All right, mind that next step now. Easy. We're going over to the northeast corner, the lower deck. It's the primo vantage spot.
There it is again. Hear it?
Like some lonesome lovesick coyote trolling in the prairie night for a partner.
But no, these are human voices, a wailing chorus coming from those crooners in the home stretch here at Franklin Field, the ones who worship speed, the faithful who make the pilgrimage to Philadelphia in the shank of every April, drawn by that revered rite of spring, the Penn Relays.
Theirs is a mission of mercy. They are here to urge on the runners when they have reached that part of the race when oxygen debt takes over, when lungs are aflame, legs overcooked spaghetti, wobbling about as though they have a mind of their own, and the finish line - ah it is but a cruel mirage, a bleary dot out there on the horizon, and won't somebody, anybody, please, come to the rescue?
Oh, and did we mention Riggy yet? Short for rigor mortis. When the lactic acid builds and the anaconda tightens its grip on the legs and they begin to seize up, well, my friend, that's Riggy at work. That triggers the theme song of the Penn Relays.
And this is the place to be, this roost right here on the turn for home in that stately old dowager, Franklin Field, on 33d Street, at the edge of the Penn campus, next to that other classic arena, the Palestra. Franklin Field was opened for business in '95. That's eighteen ninety-five, laddie boy.
And the Relays? This will be the 118th edition. The meet, with pardonable pride, is fond of pointing out it is the oldest and largest such carnival in business.
The field will be somewhere well past 20,000, with the age range from high school all the way to a century - and beyond. (At the age of 100, Everett Hosack ran the Masters 100-yard dash. He repeated when he was 101. And 102.)
The roll call of those who have shined through the years is long and awe- inspiring. A grainy black-and-white photograph commemorating the 1936 Relays captures a sprinter in mid-stride, like a racehorse, with his feet off the ground. And it looks as if it is a damp and dank day in Philadelphia, with the racing surface pitted and pocked and uneven. But the runner doesn't seem to notice, so focused is he.
Jesse Owens won the 100 that day, decisively, impressively, and it was a warm-up for what would follow just a couple of months later in Berlin - four Olympic gold medals, a performance so mesmerizing, it was said, that Hitler retreated in raging frustration and humiliation from his private box.
Back to the future now, and look down there on the pole vault runway, see her? Tina Sutej. Human slingshot. University of Arkansas. Biology major.
There was a time, and not so long ago, when the vault's landing pit was unforgiving sand, like wet cement, and the pole was made of bamboo, prone to splinter and with all the flexibility of a corpse. A height of 12 feet was beyond imagining.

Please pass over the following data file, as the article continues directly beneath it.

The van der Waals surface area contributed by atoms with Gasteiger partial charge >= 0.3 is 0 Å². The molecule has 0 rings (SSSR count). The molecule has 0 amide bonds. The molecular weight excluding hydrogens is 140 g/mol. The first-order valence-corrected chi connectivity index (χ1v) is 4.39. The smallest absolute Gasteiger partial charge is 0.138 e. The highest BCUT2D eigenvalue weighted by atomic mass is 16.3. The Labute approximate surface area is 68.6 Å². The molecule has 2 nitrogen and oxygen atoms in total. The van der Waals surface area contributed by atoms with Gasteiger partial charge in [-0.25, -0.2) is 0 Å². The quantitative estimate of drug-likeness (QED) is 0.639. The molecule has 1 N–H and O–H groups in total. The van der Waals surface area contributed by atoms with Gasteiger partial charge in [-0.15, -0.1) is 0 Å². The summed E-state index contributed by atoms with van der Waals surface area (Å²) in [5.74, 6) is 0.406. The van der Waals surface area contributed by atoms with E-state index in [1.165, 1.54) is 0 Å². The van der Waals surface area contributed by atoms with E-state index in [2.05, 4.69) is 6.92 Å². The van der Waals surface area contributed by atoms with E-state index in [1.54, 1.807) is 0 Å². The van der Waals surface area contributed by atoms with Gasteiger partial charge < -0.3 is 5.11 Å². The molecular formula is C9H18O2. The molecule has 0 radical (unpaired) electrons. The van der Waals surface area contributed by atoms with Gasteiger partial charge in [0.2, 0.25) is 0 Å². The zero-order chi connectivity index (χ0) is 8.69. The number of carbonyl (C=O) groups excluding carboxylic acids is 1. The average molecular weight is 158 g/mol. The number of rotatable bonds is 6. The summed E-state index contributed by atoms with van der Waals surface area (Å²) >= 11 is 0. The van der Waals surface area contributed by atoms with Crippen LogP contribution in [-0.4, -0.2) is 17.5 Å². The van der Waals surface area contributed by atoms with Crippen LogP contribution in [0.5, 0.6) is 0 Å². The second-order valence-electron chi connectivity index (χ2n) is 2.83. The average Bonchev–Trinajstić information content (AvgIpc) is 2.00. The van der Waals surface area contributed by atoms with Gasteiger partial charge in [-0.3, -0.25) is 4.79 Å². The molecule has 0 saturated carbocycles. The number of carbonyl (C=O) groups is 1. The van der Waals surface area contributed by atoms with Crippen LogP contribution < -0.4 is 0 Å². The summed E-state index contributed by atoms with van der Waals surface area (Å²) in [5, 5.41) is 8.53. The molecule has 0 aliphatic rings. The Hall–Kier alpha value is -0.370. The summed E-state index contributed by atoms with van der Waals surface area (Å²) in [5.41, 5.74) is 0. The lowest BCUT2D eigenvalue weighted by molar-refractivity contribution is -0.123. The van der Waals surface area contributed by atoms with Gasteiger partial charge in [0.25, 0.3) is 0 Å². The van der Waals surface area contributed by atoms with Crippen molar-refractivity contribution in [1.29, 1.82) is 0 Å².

Ah, but now the poles have the bend of a buggy whip. So you run up with great pace, plant the pole and - not to get too technical on you here - let 'er rip. And we have liftoff.
This is not an event for the faint of heart. Sutej stands just 5-foot-6, but has enough strength to handle an 11-foot pole, and enough guts to fall from great heights. Repeatedly. At the Texas Relays this spring, she cleared 14 feet, 11 inches. Rather like throwing yourself out of a third-floor window.
Tina's record is 20 wins and 1 loss, and you suspect, it's about to become 21-1, with 15 feet in her rear-view window as she parachutes in.
But really now, what are relays without, well, relays. Which brings us to the sleek Sheila Reid of Villanova, two-time NCAA cross-country champion. (Picture a deer bounding with effortless elegance over hedges.) Her Penn Relays saddle is full: Distance medley relay Thursday, 4x1500 on Friday, and 4x800 on Saturday. The anchor leg will be entrusted to her in all three.
But, of course, any relay is the child of four parents. Or, as Villanova coach Gina Procaccio said: "When it comes to the relays, it's four legs."
In Paris, in 1910, the father of the Penn Relays, a man named Frank B. Ellis, reflected: "As I look back now I realize that the Relays we thus created made track training and competition not only more enjoyable but more significant as well. Now, four men join for a common purpose: Team victory.
"Individual effort is still present, but it is individual effort within and for the team. If the team wins, each man wins; if the team loses, each man loses. This is the very essence of our American democracy, especially since this idea always ends in action, not in mere words. This is, I believe, the great value of relay running."